Facing rising costs, Amazon said Wednesday it was adding its first “fuel and inflation surcharge” to the fees it collects from sellers, according to an announcement on its website, whose inventory it carries out and delivers to customers.
The surcharge, which averages 5 percent of the current fulfillment fee, will take effect on April 28.
In an email to vendors, the company said that as its costs increased, including increased wages for workers and the construction of more warehouses, it “absorbed them wherever possible, to minimize the impact on our sales partners,” but did not expect current growth in those costs.
Federal data released on Tuesday showed that inflation rose to 8.5 percent in March, the fastest pace in 12 months since 1981. Gasoline was up 48 percent from a year earlier.
Amazon announced a fee increase in November that took effect in January. On Wednesday, he told sellers that it was not enough.
“In 2022, we expected a return to normal as the worldwide Covid-19 sanctions eased, but fuel and inflation presented more challenges,” the company told sellers.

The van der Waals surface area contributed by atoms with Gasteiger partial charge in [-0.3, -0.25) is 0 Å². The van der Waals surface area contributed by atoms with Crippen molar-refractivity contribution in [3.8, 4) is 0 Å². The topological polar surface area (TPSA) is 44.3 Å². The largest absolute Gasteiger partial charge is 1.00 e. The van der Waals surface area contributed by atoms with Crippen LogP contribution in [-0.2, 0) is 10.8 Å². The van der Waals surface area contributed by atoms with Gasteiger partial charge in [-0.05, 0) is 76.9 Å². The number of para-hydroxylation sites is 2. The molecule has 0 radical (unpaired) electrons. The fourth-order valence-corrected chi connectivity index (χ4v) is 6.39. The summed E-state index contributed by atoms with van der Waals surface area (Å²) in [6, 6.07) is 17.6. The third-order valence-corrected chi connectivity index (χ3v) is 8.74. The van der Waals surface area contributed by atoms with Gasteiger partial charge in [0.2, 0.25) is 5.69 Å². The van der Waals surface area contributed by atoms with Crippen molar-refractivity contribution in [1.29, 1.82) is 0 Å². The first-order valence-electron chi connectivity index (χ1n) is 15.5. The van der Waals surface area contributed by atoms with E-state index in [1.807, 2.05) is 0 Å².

The company described the fuel surcharge as “the most widely used method in supply chain providers”. Both FedEx and UPS have fuel surcharges based on fuel cost indicators.
Most items that customers purchase from Amazon are sold by third-party vendors, who pay Amazon a referral fee for each sale and an additional fulfillment fee if they use Amazon’s warehousing and delivery services. While sellers do not need to use Amazon’s fulfillment services, the primary way is that products are eligible for the Prime label, which promises fast shipping to customers and is the main driver of sales.
Vendors paid Amazon ફી 103 billion in fees last year, about 22 percent of the company’s revenue.
Bloomberg News reported the surcharge on Wednesday before the announcement.